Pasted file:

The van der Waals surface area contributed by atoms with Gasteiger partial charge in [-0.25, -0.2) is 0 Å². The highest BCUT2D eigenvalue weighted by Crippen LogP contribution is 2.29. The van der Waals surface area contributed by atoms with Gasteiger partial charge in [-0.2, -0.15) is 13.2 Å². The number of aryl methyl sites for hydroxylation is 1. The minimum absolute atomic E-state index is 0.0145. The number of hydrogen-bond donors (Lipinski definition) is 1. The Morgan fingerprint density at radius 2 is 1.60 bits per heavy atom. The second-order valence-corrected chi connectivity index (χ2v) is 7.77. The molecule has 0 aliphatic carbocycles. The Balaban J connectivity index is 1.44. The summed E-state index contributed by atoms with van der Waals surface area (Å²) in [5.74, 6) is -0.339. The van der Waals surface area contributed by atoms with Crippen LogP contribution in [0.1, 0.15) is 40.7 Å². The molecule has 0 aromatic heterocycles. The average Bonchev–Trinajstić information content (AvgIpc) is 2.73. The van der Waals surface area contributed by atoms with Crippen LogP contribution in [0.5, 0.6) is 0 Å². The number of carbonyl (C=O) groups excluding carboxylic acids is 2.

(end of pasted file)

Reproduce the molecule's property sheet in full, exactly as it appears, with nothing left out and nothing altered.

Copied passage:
The van der Waals surface area contributed by atoms with Gasteiger partial charge in [-0.25, -0.2) is 0 Å². The highest BCUT2D eigenvalue weighted by Crippen LogP contribution is 2.29. The van der Waals surface area contributed by atoms with Gasteiger partial charge in [-0.2, -0.15) is 13.2 Å². The number of aryl methyl sites for hydroxylation is 1. The minimum absolute atomic E-state index is 0.0145. The number of hydrogen-bond donors (Lipinski definition) is 1. The Morgan fingerprint density at radius 2 is 1.60 bits per heavy atom. The second-order valence-corrected chi connectivity index (χ2v) is 7.77. The molecule has 0 aliphatic carbocycles. The Balaban J connectivity index is 1.44. The summed E-state index contributed by atoms with van der Waals surface area (Å²) in [5.74, 6) is -0.339. The van der Waals surface area contributed by atoms with Crippen LogP contribution in [0.1, 0.15) is 40.7 Å². The molecule has 0 aromatic heterocycles. The average Bonchev–Trinajstić information content (AvgIpc) is 2.73. The van der Waals surface area contributed by atoms with Crippen LogP contribution in [0.5, 0.6) is 0 Å². The number of carbonyl (C=O) groups excluding carboxylic acids is 2.